General Practise or; Towards reflexive inquiry: autonomy of institutional pedagogy; Diversion From Material existence or; Critical Surrealism in Systems OF representational content or; Divisional Rejection of Progressive practise: Conventional actualisation as Dominant Hegemony or; Form without Finality without Function without Feeling without…or; Is Nihilism…or; What investigative practice rejects is everything or; On: Explorative propositional Inquiry towards Haptik intangibility or; Ancient Modernity in current Global paradigms or; Discipline, the exhibition––titled all nine of the names listed above, was a collaborative experiment in design fiction. The project–also known by its shorter name–General Practice, aimed to produce a catalogue of student work for a typography class led by Ziga Testen. General Practise intended to display these typographic works in an exhibition at a campus gallery. Upon receival of a rejection letter from the gallery, we went ahead with producing the printed collateral and promotion for this now hypothetical exhibition. The catalogue produced became a documentation of the process and documentation of the hypothetical exhibition.

PROJECT: Design(er) As... Monash Industrial
and Communication Design Graduate Exhibition 2016
GUIDANCE Warren Taylor
COLLABORATOR: Ricky New
OUTCOME: Exhibition Identity
↳ Invitation packs, edition of 40
↳ Student postcards
↳ Promotional poster series
Website design, build by Robert Janes
↳ Promotional Video

Design(er) As... is the title of the 2016 Monash Industrial and Communication Design Graduate Exhibition. The graphic identity was produced in collaboration with Ricky New. Four motifs were central to the show and each in some way represent the tension between the abstract yet concrete nature of the field of design. These motifs/symbols were the parenthesis, the hashtag, the ellipses, and the not definied glyph in a typeface.

The title of the exhibition, 'Design(er) As…', was instigated through a series of continually occurring conversations amongst graduating students. Various questions regarding authorship became apparent as the year progressed. Questions such as—what now? What is design anyway and who needs it? What does it mean to be an author? Producer? How do we position ourselves in society? And how are we viewed by the rest of the world? These questions concerning exploration, navigation, and trajectory anchored the shows graphic identity.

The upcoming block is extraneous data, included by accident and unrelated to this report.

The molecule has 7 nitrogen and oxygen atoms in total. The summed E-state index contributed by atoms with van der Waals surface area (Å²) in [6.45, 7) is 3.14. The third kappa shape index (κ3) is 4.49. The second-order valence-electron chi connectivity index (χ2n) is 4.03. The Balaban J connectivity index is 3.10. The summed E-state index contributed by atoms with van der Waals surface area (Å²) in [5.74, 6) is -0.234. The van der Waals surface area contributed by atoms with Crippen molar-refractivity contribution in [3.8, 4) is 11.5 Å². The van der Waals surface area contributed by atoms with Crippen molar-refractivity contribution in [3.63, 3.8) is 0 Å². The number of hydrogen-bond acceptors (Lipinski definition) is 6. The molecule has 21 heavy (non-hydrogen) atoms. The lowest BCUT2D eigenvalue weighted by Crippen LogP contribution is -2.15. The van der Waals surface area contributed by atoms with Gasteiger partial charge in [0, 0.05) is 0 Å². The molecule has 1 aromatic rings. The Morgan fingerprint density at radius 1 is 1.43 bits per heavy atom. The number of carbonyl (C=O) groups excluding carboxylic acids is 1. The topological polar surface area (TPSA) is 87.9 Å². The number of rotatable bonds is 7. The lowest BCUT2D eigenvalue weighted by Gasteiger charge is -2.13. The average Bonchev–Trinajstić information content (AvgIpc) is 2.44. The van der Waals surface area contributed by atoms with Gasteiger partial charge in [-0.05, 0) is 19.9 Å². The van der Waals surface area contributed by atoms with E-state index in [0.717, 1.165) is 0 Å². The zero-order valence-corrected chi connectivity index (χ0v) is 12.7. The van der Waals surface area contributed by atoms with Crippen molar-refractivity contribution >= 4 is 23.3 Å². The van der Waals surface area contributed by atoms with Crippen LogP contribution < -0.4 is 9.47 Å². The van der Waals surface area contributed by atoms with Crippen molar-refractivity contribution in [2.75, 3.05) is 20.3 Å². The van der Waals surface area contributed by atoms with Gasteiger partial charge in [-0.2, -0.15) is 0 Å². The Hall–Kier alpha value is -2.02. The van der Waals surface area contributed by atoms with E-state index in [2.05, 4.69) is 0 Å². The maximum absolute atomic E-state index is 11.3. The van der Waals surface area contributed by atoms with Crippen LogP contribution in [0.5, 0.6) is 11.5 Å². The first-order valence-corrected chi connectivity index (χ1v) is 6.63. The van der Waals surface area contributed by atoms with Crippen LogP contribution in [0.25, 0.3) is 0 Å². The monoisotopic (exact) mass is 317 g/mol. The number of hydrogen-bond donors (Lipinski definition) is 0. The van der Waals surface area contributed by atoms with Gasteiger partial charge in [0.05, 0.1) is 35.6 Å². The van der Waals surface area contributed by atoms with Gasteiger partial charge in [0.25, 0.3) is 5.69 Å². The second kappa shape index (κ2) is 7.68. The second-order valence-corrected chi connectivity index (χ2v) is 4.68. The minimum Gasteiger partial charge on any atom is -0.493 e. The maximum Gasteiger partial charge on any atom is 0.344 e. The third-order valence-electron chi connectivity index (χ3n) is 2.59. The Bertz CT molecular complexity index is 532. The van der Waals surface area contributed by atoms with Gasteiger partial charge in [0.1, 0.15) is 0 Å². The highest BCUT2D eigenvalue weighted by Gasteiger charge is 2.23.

Design(er) As… is an open ended statement concerned with the expansiveness of our roles as much it is about navigating our way through society. Restrictions around the campus environment surrounding the physical exhibition space dictated by construction work meant that many of the works produced were done so within an altered and restricted space. This exhibition then, is as much about the restricted navigation of a physical site, as it is about the navigation of the field of design.

PROJECT: Swamped: Future water scenarios for Elwood.
COLLABORATOR: Ricky New, Warren Taylor.
GUIDANCE: Warren Taylor
OUTCOME:Exhibition identity:
↳Text panels and A1 posters
↳Reflective vinyl decal
↳8 Embossed binder books
↳Water like vinyl floor decal
↳Screen-printed poncho posters

Focussing on Elwood as a case study, and then expanding to explore the Elster Creek catchment and the related terrains of the Victorian Southern Lowlands, 'Swamped: Future water scenarios for Elwood' is a multi-disciplinary exhibition that speculates on the impacts that climate change and rapid urbanisation may have on these types of environments, and the possible futures that can be imagined for them. As sea levels rise, and storm surges and drought threaten, Swamped asks: what will happen to Elwood?


PROJECT: Drum Luck Press Summer School December 2015—February 2016
COLLABORATORS:Zach Beltsos-Russo, Vincent Chan, Samuel Heatley, Robert Janes, Ned Shannon.
EXERNAL CRITICS: Anna Daly, Paul Fuog, Stuart Geddes, Matt Lenz,

Paul Mylecharane, Warren Taylor, Ziga Testen, Dion Tuckwell.
OUTCOME: ↳3 month workshop/studio space at Magic Johnston.
('Critical Foundations', a publication that documents the three months, is currently in progress)